One of the President’s most loyal supporters has just discovered the true meaning of “freedom of expression.”
Neophyte Senator Ronald “Bato” Dela Rosa recently passed Senate Resolution No. 351, directing “the appropriate Senate committee to conduct an inquiry, in aid of legislation, on the censorship taken by Facebook.” The resolution goes on to say the inquiry will “ensure the protection and non-curtailment” of freedom of speech and expression.
Bato, in the resolution, said it was “urgent” that the Senate conduct their inquiry into Facebook’s censorship for its supposed effect on the country’s peace, order, and security, as well as “every Filipino’s freedom of expression.”
Bato’s resolution cites the President’s “non-threat” to ban the social media giant in the country on Monday, September 28. President Rodrigo Duterte, in a televised address, “questioned the social media giant” when it shut down 57 accounts, 31 Pages, and 20 Instagram profiles linked to government forces and supporters of the present administration.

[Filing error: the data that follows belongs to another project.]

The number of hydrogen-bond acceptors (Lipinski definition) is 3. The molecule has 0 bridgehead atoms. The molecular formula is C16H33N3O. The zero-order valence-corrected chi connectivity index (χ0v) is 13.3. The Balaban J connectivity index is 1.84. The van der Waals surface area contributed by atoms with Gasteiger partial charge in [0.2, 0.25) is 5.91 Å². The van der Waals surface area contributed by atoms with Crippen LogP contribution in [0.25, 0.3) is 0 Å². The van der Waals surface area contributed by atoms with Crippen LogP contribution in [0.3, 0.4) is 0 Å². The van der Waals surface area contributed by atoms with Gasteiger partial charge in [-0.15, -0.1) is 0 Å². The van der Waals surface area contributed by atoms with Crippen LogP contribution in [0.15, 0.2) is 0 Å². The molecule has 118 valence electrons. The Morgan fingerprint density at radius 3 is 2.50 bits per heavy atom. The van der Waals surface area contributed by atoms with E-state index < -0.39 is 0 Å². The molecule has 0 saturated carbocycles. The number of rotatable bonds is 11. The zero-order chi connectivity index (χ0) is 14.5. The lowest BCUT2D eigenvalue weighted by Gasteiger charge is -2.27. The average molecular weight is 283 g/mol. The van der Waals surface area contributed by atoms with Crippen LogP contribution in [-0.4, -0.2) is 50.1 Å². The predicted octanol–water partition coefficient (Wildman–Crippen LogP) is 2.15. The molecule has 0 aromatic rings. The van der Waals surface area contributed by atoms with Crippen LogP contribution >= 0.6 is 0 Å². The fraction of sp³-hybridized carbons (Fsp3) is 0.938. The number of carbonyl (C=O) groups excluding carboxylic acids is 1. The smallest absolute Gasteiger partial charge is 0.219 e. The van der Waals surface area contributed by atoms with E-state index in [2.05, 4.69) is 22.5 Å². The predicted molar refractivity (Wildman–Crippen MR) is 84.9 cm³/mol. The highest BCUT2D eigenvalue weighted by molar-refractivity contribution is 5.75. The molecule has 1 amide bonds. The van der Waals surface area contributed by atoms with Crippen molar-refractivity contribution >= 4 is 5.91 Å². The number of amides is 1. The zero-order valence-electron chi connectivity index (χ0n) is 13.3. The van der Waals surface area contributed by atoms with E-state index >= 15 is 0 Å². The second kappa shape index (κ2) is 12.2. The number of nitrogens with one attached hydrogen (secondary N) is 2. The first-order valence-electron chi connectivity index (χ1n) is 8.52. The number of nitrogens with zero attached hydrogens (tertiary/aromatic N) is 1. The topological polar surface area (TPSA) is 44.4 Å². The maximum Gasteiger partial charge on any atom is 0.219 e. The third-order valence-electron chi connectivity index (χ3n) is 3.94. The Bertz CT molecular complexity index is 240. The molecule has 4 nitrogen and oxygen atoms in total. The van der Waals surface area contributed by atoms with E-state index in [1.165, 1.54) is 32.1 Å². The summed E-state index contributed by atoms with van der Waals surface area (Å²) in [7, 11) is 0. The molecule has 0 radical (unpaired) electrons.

He also raised the concern that the social media giant had not taken any action towards pages and profiles which he alleged “supports and promotes the violent activities and ideologies of the CPP-NPA.” Bato did not name any of the pages and profiles in the resolution.
It’s an ironic move from the former PNP chief as he has continually supported the President’s call to deny ABS-CBN’s legislative franchise.
On September 22, Facebook announced the takedown of accounts that violated its policy on foreign government interference through coordinated inauthentic behavior. The accounts were traced to the Philippines, specifically the military and the police.
Another of the President’s allies, House Speaker Alan Peter Cayetano, promised that the House of Representatives will launch an inquiry of its own once deliberations for the 2021 National Budget are over.
“And you shall know the Truth, and the Truth shall set you free,” John 8:32Democracy: For The People, By The People,…
In his Facebook post, Cayetano said that while Facebook has allowed the Philippines to be “a much more democratic country”, the social media giant was “being partisan by allegedly deactivating verified accounts of Filipinos who have voiced support for our soldiers and police officers.”
He also said that “dissent and protest are always welcome” even as Congress has been called out for railroading the passage of the controversial Anti-Terrorism Law, which supposedly strengthens the military and police in their bid to fight terrorism.
The Anti-Terrorism Law has yet to take effect as 35 petitions from various organizations and individuals have been filed against vague and possibly unconstitutional provisions.
Cayetano is also known for defending the House’s decision to not renew ABS-CBN’s franchise despite 12 hearings that disproved alleged violations made by the media giant.